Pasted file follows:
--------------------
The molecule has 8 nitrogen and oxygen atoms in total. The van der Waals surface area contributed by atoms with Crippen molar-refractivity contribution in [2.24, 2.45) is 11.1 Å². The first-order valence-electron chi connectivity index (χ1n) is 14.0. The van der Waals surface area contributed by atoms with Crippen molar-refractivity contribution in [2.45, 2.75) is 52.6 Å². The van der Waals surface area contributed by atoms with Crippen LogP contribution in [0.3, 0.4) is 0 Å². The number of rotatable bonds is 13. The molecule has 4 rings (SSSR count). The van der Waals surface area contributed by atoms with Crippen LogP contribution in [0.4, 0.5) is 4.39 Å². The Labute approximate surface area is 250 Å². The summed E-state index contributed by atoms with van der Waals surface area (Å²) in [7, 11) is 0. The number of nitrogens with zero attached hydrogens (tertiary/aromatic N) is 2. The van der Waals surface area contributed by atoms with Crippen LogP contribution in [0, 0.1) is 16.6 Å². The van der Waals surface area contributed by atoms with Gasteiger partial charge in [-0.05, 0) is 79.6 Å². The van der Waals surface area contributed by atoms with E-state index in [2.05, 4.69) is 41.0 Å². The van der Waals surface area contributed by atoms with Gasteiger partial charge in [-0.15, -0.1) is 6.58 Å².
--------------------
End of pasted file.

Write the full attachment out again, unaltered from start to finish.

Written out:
The molecule has 8 nitrogen and oxygen atoms in total. The van der Waals surface area contributed by atoms with Crippen molar-refractivity contribution in [2.24, 2.45) is 11.1 Å². The first-order valence-electron chi connectivity index (χ1n) is 14.0. The van der Waals surface area contributed by atoms with Crippen molar-refractivity contribution in [2.45, 2.75) is 52.6 Å². The van der Waals surface area contributed by atoms with Crippen LogP contribution in [0.3, 0.4) is 0 Å². The number of rotatable bonds is 13. The molecule has 4 rings (SSSR count). The van der Waals surface area contributed by atoms with Crippen LogP contribution in [0.4, 0.5) is 4.39 Å². The Labute approximate surface area is 250 Å². The summed E-state index contributed by atoms with van der Waals surface area (Å²) in [7, 11) is 0. The number of nitrogens with zero attached hydrogens (tertiary/aromatic N) is 2. The van der Waals surface area contributed by atoms with Crippen LogP contribution in [0, 0.1) is 16.6 Å². The van der Waals surface area contributed by atoms with Gasteiger partial charge in [-0.05, 0) is 79.6 Å². The van der Waals surface area contributed by atoms with E-state index in [2.05, 4.69) is 41.0 Å². The van der Waals surface area contributed by atoms with Gasteiger partial charge in [-0.15, -0.1) is 6.58 Å².